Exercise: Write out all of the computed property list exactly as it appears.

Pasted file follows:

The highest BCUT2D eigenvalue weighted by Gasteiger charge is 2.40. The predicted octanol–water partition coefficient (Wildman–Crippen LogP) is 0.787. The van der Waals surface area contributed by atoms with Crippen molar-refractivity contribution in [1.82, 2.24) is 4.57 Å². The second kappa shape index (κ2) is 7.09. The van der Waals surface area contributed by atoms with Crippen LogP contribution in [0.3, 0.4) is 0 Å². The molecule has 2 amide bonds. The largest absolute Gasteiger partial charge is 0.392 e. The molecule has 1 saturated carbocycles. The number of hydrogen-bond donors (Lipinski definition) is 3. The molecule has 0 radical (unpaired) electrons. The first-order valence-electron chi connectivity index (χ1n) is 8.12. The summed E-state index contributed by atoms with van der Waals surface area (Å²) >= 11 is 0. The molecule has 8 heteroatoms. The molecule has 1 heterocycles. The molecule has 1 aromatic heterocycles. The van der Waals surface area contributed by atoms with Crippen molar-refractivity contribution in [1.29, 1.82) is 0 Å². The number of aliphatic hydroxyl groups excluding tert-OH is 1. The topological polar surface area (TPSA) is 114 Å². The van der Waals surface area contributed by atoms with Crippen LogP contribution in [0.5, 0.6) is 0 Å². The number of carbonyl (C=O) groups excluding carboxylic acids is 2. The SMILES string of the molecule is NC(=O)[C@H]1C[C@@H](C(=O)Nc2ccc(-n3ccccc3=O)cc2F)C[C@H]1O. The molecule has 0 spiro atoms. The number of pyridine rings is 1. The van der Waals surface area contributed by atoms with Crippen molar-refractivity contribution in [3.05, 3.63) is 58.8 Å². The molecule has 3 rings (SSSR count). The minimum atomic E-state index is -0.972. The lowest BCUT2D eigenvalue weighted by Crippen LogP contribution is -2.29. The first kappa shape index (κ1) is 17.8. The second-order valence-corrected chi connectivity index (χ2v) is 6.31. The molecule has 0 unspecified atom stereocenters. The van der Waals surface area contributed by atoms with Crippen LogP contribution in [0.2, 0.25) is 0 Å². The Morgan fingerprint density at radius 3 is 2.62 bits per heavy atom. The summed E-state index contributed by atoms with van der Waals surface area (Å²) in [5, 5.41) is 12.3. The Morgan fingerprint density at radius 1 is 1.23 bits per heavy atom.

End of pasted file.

The highest BCUT2D eigenvalue weighted by Gasteiger charge is 2.40. The predicted octanol–water partition coefficient (Wildman–Crippen LogP) is 0.787. The van der Waals surface area contributed by atoms with Crippen molar-refractivity contribution in [1.82, 2.24) is 4.57 Å². The second kappa shape index (κ2) is 7.09. The van der Waals surface area contributed by atoms with Crippen LogP contribution in [0.3, 0.4) is 0 Å². The molecule has 2 amide bonds. The largest absolute Gasteiger partial charge is 0.392 e. The molecule has 1 saturated carbocycles. The number of hydrogen-bond donors (Lipinski definition) is 3. The molecule has 0 radical (unpaired) electrons. The first-order valence-electron chi connectivity index (χ1n) is 8.12. The summed E-state index contributed by atoms with van der Waals surface area (Å²) >= 11 is 0. The molecule has 8 heteroatoms. The molecule has 1 heterocycles. The molecule has 1 aromatic heterocycles. The van der Waals surface area contributed by atoms with Crippen molar-refractivity contribution in [1.29, 1.82) is 0 Å². The number of aliphatic hydroxyl groups excluding tert-OH is 1. The topological polar surface area (TPSA) is 114 Å². The van der Waals surface area contributed by atoms with Crippen LogP contribution in [0.5, 0.6) is 0 Å². The number of carbonyl (C=O) groups excluding carboxylic acids is 2. The SMILES string of the molecule is NC(=O)[C@H]1C[C@@H](C(=O)Nc2ccc(-n3ccccc3=O)cc2F)C[C@H]1O. The molecule has 0 spiro atoms. The number of pyridine rings is 1. The van der Waals surface area contributed by atoms with Crippen molar-refractivity contribution in [3.05, 3.63) is 58.8 Å². The molecule has 3 rings (SSSR count). The minimum atomic E-state index is -0.972. The lowest BCUT2D eigenvalue weighted by Crippen LogP contribution is -2.29. The first kappa shape index (κ1) is 17.8. The second-order valence-corrected chi connectivity index (χ2v) is 6.31. The molecule has 0 unspecified atom stereocenters. The van der Waals surface area contributed by atoms with Crippen LogP contribution in [0.2, 0.25) is 0 Å². The Morgan fingerprint density at radius 3 is 2.62 bits per heavy atom. The summed E-state index contributed by atoms with van der Waals surface area (Å²) in [5, 5.41) is 12.3. The Morgan fingerprint density at radius 1 is 1.23 bits per heavy atom.